Tope Bengali Movie

Feature Film | 2017 | UA | Drama
Brilliantly directed by Buddhadeb Dasgupta, Tope is a multilayered, allegorically rich and exclusively meant for the niche audience.
May 7, 2017 By Rwita Datta

Cinema can be categorized in two kinds: cinema for the masses and cinema for the classes. Back to back, two films released at almost the same time in India this month which substantiates the mass/class division i.e. the multi crore high-tech dramas Bahubali and a low budget cinematic excellence, Master Director Buddhadeb Dasgupta's Tope. Based on a short story by Narayan Gangopadhyay, Dasgupta plants the universal theme of power politics, subjugation of the subalterns, dominance, violence, feminist agenda, relationship between the nature and human beings, the role of media and decadence of moral values under one context.

The film revolves around three parallel happenings. There is the Raja (Sudipto Chaterrjee) the eccentric landlord, who can go to any extent to fulfill his dreadful wishes. There is Munni, a nomadic trapeze artist who lives with her parents (Paoli Dam), then there is Goja (Chandan Roy Sanyal), a postman who suffers from meaninglessness of life and takes refuge in a tree, communicates with his friendly neighbors: the monkeys. Raja is also a hunter who is pursued by a group of young documentary makers while hunting down a tiger in the nearby forest. His lonely mistress Rekha (Ananya Chatterjee) finds solace in her imaginary soul mate who visits her every night in her dreams.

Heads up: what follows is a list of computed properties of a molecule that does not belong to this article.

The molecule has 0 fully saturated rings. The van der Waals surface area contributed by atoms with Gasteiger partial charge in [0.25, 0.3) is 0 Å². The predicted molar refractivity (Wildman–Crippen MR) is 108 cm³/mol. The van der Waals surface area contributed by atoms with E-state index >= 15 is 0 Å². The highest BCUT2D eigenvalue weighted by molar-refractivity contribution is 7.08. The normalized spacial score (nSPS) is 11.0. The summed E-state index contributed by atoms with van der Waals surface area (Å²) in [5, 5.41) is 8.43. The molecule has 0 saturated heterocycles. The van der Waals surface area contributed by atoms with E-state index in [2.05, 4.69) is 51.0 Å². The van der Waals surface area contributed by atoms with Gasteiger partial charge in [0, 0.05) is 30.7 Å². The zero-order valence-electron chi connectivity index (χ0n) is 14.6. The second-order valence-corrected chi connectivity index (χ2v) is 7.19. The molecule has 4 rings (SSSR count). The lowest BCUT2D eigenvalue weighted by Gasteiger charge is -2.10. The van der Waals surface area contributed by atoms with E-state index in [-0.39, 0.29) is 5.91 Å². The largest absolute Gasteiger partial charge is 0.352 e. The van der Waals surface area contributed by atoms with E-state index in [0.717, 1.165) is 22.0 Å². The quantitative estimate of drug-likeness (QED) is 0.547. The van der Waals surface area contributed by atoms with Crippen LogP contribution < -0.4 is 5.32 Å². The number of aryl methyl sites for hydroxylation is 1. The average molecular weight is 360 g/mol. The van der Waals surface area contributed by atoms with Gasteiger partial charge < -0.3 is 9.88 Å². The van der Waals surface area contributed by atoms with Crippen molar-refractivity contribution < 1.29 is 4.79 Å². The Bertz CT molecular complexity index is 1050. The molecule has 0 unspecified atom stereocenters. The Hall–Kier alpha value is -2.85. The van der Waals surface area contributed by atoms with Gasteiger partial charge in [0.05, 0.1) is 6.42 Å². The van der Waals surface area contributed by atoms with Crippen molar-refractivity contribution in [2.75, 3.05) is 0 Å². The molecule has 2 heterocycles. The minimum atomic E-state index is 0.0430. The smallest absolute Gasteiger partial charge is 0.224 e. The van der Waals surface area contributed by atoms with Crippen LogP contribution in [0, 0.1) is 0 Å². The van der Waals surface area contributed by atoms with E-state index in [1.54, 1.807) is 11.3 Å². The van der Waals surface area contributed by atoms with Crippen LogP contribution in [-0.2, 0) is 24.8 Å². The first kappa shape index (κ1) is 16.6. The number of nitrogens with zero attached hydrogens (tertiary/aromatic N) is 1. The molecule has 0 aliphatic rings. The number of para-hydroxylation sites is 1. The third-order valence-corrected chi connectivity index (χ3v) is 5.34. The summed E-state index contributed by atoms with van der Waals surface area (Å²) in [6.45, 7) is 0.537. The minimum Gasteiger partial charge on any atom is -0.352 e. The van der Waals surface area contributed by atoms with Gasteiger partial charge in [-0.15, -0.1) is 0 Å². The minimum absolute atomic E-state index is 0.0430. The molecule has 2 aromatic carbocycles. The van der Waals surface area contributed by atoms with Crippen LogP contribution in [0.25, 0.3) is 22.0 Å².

Eventually the film takes an elliptical approach to the question of what-or who- is really the bait. The crux of the film is its nonlinear treatment, usage of several surreal images and subtle, poignant declaration of war of resistance. The film is dark with a thriller element to it, yet the sheer poetic treatment of the macabre plot renders it with a different meaning altogether. Buddhadeb Dasgupta calls it as his "extended realism". To us, it is sheer magic!!

The background score is haunting and added an extra edge to the plot. Alkananda Dasgupta did an excellent piece of work here. The lush green cinematography by Asim Bose deserves accolades. Editing by Amitava Dasgupta is almost perfect, keeping in tune with the nature of the film.

Having travelled around Toronto International Film Festival, Pusan International Film Festival & BFI London; Tope seems to have added an extra innings in the oeuvre of the maestro. Dasgupta, with his latest has again created a masterpiece, multilayered, allegorically rich and exclusively meant for the niche audience with a basic sense of what "cinema" is!

Rwita Datta